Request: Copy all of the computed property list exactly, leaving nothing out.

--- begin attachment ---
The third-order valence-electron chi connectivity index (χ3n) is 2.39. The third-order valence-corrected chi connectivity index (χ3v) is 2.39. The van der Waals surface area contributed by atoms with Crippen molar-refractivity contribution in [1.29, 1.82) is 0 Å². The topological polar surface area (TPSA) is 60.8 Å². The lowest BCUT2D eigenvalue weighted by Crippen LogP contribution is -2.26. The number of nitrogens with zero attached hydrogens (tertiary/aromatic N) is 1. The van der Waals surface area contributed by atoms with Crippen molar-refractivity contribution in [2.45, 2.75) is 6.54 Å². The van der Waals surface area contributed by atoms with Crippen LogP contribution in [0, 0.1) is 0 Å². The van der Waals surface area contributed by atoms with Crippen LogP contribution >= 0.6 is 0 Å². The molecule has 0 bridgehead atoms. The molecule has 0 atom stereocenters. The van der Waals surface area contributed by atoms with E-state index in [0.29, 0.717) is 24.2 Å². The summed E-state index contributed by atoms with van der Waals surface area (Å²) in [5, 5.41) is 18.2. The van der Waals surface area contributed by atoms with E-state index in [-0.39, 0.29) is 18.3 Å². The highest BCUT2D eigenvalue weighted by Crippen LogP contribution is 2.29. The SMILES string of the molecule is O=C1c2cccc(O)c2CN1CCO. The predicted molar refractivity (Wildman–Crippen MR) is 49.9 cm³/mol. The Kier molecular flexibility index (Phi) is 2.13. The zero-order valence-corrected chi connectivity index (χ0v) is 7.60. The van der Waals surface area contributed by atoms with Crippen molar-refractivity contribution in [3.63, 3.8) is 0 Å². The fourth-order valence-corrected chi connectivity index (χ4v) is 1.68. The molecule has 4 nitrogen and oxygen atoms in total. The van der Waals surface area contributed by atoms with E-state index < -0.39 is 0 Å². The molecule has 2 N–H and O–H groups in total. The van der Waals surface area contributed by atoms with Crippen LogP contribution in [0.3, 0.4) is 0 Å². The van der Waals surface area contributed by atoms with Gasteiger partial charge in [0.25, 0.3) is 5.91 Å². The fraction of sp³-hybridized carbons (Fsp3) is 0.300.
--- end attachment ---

The third-order valence-electron chi connectivity index (χ3n) is 2.39. The third-order valence-corrected chi connectivity index (χ3v) is 2.39. The van der Waals surface area contributed by atoms with Crippen molar-refractivity contribution in [1.29, 1.82) is 0 Å². The topological polar surface area (TPSA) is 60.8 Å². The lowest BCUT2D eigenvalue weighted by Crippen LogP contribution is -2.26. The number of nitrogens with zero attached hydrogens (tertiary/aromatic N) is 1. The van der Waals surface area contributed by atoms with Crippen molar-refractivity contribution in [2.45, 2.75) is 6.54 Å². The van der Waals surface area contributed by atoms with Crippen LogP contribution in [0, 0.1) is 0 Å². The van der Waals surface area contributed by atoms with Crippen LogP contribution >= 0.6 is 0 Å². The molecule has 0 bridgehead atoms. The molecule has 0 atom stereocenters. The van der Waals surface area contributed by atoms with E-state index in [0.29, 0.717) is 24.2 Å². The summed E-state index contributed by atoms with van der Waals surface area (Å²) in [5, 5.41) is 18.2. The van der Waals surface area contributed by atoms with E-state index in [-0.39, 0.29) is 18.3 Å². The highest BCUT2D eigenvalue weighted by Crippen LogP contribution is 2.29. The SMILES string of the molecule is O=C1c2cccc(O)c2CN1CCO. The predicted molar refractivity (Wildman–Crippen MR) is 49.9 cm³/mol. The Kier molecular flexibility index (Phi) is 2.13. The zero-order valence-corrected chi connectivity index (χ0v) is 7.60. The van der Waals surface area contributed by atoms with Crippen molar-refractivity contribution in [3.63, 3.8) is 0 Å². The fourth-order valence-corrected chi connectivity index (χ4v) is 1.68. The molecule has 4 nitrogen and oxygen atoms in total. The van der Waals surface area contributed by atoms with E-state index < -0.39 is 0 Å². The molecule has 2 N–H and O–H groups in total. The van der Waals surface area contributed by atoms with Crippen LogP contribution in [0.3, 0.4) is 0 Å². The van der Waals surface area contributed by atoms with Gasteiger partial charge in [0.25, 0.3) is 5.91 Å². The fraction of sp³-hybridized carbons (Fsp3) is 0.300.